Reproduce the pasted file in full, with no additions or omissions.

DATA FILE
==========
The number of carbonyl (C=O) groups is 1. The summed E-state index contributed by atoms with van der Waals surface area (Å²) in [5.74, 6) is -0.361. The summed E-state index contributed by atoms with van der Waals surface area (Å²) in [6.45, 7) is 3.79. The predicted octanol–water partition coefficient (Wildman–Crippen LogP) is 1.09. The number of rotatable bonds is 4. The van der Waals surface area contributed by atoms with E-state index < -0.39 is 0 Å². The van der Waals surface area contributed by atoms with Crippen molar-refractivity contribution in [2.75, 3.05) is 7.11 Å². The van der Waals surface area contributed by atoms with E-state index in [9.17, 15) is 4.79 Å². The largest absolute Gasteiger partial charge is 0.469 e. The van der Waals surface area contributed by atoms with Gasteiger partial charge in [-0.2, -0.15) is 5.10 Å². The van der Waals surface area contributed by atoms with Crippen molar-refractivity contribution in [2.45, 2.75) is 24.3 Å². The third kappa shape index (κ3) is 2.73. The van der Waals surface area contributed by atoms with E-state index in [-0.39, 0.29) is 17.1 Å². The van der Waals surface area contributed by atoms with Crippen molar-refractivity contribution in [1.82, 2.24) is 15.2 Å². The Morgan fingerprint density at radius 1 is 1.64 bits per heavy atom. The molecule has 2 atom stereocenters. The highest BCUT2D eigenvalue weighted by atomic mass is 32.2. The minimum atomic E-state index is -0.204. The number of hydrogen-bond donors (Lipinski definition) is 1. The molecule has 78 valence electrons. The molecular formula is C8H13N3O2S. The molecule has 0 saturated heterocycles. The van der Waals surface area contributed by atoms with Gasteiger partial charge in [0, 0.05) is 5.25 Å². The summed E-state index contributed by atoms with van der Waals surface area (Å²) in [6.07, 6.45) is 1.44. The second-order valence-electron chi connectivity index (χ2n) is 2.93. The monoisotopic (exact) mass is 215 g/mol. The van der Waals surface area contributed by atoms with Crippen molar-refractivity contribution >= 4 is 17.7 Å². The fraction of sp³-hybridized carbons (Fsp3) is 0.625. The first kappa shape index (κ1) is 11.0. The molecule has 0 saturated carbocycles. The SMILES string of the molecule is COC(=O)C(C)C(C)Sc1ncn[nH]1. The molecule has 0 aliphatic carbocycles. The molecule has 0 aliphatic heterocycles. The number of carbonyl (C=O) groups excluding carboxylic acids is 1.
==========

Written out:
The number of carbonyl (C=O) groups is 1. The summed E-state index contributed by atoms with van der Waals surface area (Å²) in [5.74, 6) is -0.361. The summed E-state index contributed by atoms with van der Waals surface area (Å²) in [6.45, 7) is 3.79. The predicted octanol–water partition coefficient (Wildman–Crippen LogP) is 1.09. The number of rotatable bonds is 4. The van der Waals surface area contributed by atoms with E-state index < -0.39 is 0 Å². The van der Waals surface area contributed by atoms with Crippen molar-refractivity contribution in [2.75, 3.05) is 7.11 Å². The van der Waals surface area contributed by atoms with E-state index in [9.17, 15) is 4.79 Å². The largest absolute Gasteiger partial charge is 0.469 e. The van der Waals surface area contributed by atoms with Gasteiger partial charge in [-0.2, -0.15) is 5.10 Å². The van der Waals surface area contributed by atoms with Crippen molar-refractivity contribution in [2.45, 2.75) is 24.3 Å². The third kappa shape index (κ3) is 2.73. The van der Waals surface area contributed by atoms with E-state index in [-0.39, 0.29) is 17.1 Å². The van der Waals surface area contributed by atoms with Crippen molar-refractivity contribution in [1.82, 2.24) is 15.2 Å². The Morgan fingerprint density at radius 1 is 1.64 bits per heavy atom. The molecule has 2 atom stereocenters. The highest BCUT2D eigenvalue weighted by atomic mass is 32.2. The minimum atomic E-state index is -0.204. The number of hydrogen-bond donors (Lipinski definition) is 1. The molecule has 78 valence electrons. The molecular formula is C8H13N3O2S. The molecule has 0 saturated heterocycles. The van der Waals surface area contributed by atoms with Gasteiger partial charge in [0, 0.05) is 5.25 Å². The summed E-state index contributed by atoms with van der Waals surface area (Å²) in [6.07, 6.45) is 1.44. The second-order valence-electron chi connectivity index (χ2n) is 2.93. The monoisotopic (exact) mass is 215 g/mol. The van der Waals surface area contributed by atoms with Crippen molar-refractivity contribution >= 4 is 17.7 Å². The fraction of sp³-hybridized carbons (Fsp3) is 0.625. The first kappa shape index (κ1) is 11.0. The molecule has 0 saturated carbocycles. The SMILES string of the molecule is COC(=O)C(C)C(C)Sc1ncn[nH]1. The molecule has 0 aliphatic carbocycles. The molecule has 0 aliphatic heterocycles. The number of carbonyl (C=O) groups excluding carboxylic acids is 1.